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EU privacy gurus peer at Windows 10, still don't like what they see
Article 29 has 'concerns' about Microsoft's data slurp
The EU’s top privacy body has been probing Windows 10, but isn’t satisfied, even after Microsoft agreed to tweak the consent settings.
Microsoft unveiled new privacy controls as part of its forthcoming “Creators Update” to Windows 10 due this spring. However, Reuters reports that the Article 29 Working Party, which represents the data protection commissioners of the EU member states, still has “concerns”. The Working Party first raised the issue of personal data processing in Windows 10 with Microsoft last year.
In a statement seen by Reuters, the Article 29 Working Party finds that the new consent screen presented to users during the installation process still doesn’t sufficiently inform them about what personal data was being collected, and what it was subsequently used for.
Paradoxically, no company has done more than Microsoft to challenge antiquated laws that provide insufficient personal data protection to users. It has filed four separate lawsuits against the US government – with some success, particularly over a law that allows the state to access personal information stored on Microsoft servers overseas – the so-called “Dublin Warrant” case. The most recent is over gagging orders. Microsoft has launched these lawsuits because it says that for the public to use the cloud, it must be trusted.
Speaking last autumn, Microsoft CEO Satya Nadella promised to comply by regional data protection laws, and be as transparent as possible.
Yet in the Nadella era, Microsoft has made its data collection pervasive, subtle and obscure.
"If the operating system was the first run time, the second run time you could say was the browser, and the third run time can actually be the agent. Because in some sense, the agent knows you, your work context, and knows the work. And that's how we are building Cortana,” he told developers in an open conference last week.
That’s because the CEO believes that for cloud computing to be “useful”, the cloud needs to know everything about you before the algorithms can perform their “help”. Nadella called what is popularly referred to as “Artificial Intelligence” – which really means using the server farms to run fairly old probabilistic neural networking and machine learning techniques, with a modern UX slapped on top – the “third run time”.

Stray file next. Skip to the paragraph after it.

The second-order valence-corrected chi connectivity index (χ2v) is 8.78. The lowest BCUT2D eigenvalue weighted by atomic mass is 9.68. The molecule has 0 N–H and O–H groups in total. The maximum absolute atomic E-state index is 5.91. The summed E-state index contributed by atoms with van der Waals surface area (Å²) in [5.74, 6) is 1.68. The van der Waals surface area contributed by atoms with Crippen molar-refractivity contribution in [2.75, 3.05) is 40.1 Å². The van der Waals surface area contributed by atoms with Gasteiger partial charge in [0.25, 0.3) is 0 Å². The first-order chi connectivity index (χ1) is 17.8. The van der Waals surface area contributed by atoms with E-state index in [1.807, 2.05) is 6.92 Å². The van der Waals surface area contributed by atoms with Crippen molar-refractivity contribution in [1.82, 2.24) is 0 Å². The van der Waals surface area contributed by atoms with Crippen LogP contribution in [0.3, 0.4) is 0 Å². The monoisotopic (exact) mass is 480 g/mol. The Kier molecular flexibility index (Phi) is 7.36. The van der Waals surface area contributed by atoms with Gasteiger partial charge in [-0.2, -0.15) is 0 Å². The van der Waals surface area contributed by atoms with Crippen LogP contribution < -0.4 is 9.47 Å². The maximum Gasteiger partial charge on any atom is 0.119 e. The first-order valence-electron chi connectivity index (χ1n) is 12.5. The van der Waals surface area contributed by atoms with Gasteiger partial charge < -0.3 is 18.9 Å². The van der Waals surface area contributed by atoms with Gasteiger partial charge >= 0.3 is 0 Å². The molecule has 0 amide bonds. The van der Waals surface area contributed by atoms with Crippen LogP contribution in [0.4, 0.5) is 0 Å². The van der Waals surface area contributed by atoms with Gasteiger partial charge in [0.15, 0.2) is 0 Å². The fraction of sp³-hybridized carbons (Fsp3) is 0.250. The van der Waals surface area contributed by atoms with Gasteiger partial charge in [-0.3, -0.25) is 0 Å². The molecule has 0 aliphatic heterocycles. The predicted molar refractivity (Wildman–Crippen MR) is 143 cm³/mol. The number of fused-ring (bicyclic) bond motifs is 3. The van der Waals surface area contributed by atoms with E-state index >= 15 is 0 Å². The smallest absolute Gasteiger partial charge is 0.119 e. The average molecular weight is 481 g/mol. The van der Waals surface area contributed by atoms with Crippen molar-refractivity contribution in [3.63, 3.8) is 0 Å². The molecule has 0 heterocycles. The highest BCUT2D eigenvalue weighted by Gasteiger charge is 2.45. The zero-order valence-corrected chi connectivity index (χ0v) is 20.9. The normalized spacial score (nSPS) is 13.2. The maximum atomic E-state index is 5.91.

Nadella explained that the “first” run time was the operating system, and the second the browser.
So from Windows 8.0 in 2012, which presented personal data acquisition as largely optional, to Windows 10 three years later, where the consent screen resembles a click-through EULA, Microsoft has made personal data acquisition a top priority.
If the AI hype flops, do you think we'll get our privacy back?
Microsoft isn’t alone, of course: Google and Facebook have pursued personal data collection just as aggressively, also touting machine learning “breakthroughs” as the justification. So too did Evernote, which badly miscalculated how its users would react to new data protection rules, introduced on the basis we would be wowed by AI. Evernote had torn up the new rules within a few days.
AI hypes come and go with only one certainty: all have failed to deliver in the marketplace. Interestingly, the latest hype was sparked some three or four years ago not by any new technical breakthrough, but by a new anxiety amongst the chatterati that robots would soon take middle class jobs. The anxiety spread like wildfire amongst opinion columnists, political advisors and think-tanks: a fairly homogenous, and not too-too-literate class.
The technology industry then realised it had to produce the “breakthrough”, but also kicked off a data collection arms race. But there’s little evidence so far that the machine-generated “help” or “intelligence” built in to chatbots or personal AI assistants is at all helpful to consumers. If that remains the case, the supposedly society-changing breakthroughs will be elusive, with machine learning confined to demonstration niches such as language processing or image recognition.
Should that happen, do you suppose Google, Facebook or Microsoft will then delete the data, hand it back to us... or retain it? What’s your guess? ®